Fringe Box



Surrey Fire and Rescue Service Urges Us All To Be ‘Wildfire Aware’

Published on: 22 Apr, 2024
Updated on: 24 Apr, 2024

“Wildfires,” such as this one at Thursley in 2020, “are a threat to homes, businesses, and precious habitats…” Photo Surrey Fire & Rescue

Surrey Fire and Rescue Service are urging residents across the county to be “Wildfire Aware” this season, after fires almost doubled between 2022-2023.

As part of its wildfire prevention campaign this year, the service is encouraging everyone to take steps in preventing wildfires to protect homes, businesses and habitats, by binning BBQS and taking litter home.

Between 2022-2023, the service dealt with 553 wildfires in Surrey and their appliances spent over 13,000 hours attending wildfire incidents in the last year alone.

Wetter winters and drier summers mean they’re becoming more of a risk. They are common in places like Surrey because of large parts of heathland near urban areas.

This aerial shot shows how wildfires can spread damaging sensitive habitats. Photo Surrey Fire & Rescue

The Fire and Rescue Service’s wildfire awareness and prevention work is a collaborative effort between different teams and partners. In preparation for the season and to help prevent and tackle these types of fires, teams have taken part in extra training to refresh and enhance wildfire capabilities and expertise, as well as introducing five new state-of-the-art drones into the service.

Crews were recently joined by 100 residents during their “Wildfire Awareness Week” activities in April with partners, with more events planned this summer to raise awareness.

SFRS use drones to monitor wildfires and help plan their firefighting.

Rural Affairs Officer, Marli Holland said: “Wildfires are a threat to homes, businesses, and precious habitats, and it takes years for the land to recover. As part of our work to prevent and tackle wildfires, we’ve been spreading the word with partners, and encouraging everyone in our communities to take steps to reduce the risk of wildfires.

“Wildfires are easy to start, and spread very quickly, often through BBQs not being extinguished properly, litter left on commons or heaths, or cigarettes being thrown out of cars or left on the ground.”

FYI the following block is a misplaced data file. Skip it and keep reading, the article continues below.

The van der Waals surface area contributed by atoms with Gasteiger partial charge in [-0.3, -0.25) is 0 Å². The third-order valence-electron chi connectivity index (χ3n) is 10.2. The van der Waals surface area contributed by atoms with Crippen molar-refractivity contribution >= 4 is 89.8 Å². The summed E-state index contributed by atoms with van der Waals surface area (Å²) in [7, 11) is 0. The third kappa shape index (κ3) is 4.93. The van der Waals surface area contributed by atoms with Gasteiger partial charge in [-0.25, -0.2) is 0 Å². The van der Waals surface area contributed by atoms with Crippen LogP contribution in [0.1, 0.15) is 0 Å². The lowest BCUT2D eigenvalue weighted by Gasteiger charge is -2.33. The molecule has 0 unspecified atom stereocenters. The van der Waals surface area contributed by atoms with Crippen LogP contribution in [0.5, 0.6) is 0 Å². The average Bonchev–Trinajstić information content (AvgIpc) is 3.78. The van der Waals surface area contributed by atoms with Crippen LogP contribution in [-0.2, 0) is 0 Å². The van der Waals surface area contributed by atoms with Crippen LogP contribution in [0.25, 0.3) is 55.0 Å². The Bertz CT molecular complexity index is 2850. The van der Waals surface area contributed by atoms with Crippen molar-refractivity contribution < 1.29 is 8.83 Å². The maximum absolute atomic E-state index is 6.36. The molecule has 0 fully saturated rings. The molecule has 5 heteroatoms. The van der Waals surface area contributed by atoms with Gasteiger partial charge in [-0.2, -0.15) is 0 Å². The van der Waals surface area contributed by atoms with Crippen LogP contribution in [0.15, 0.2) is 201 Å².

Fire Investigation Officer, Matt Oakley explained why heavy winter rainfall can risk more wildfires when summer arrives: “The vast amount of winter rain we’ve had provides moistures for perfect spring growing conditions. This means when a period of warm spring weather arrives we will have an abundance of vegetation which acts as fuel for wildfires.

“It’s very much an issue that’s here to stay, and we can assure residents we’re fully equipped and prepared to deal with these types of incidents very effectively.”

To have a safe summer and enjoy Surrey’s beauty spots, here is Surrey Fire and Rescue Services’ advice to help prevent wildfires:

  • Avoid having camping stoves or open fires in the countryside. They can quickly spread and get out of control. Switch your BBQ to a picnic.
  • Dispose of smoking materials properly. Throwing cigarette ends on the ground or out of a car window can start a wildfire.
  • Put your rubbish in the bin or take it home with you. Bottles and glass can start wildfire as they magnify the sun.
  • Be prepared at home by cutting down or clearing areas of high fuel close to your home (vegetation, bushes or piles of leaves). Be aware that dense areas of vegetation, hedges, timber fences or sheds, and dry undergrowth will allow a fire to spread from an open space to your home or business.

If you spot a fire out in the open, don’t attempt to tackle it yourself, leave the area and please call 999. For more information, please visit: Wildfire – Surrey County Council (

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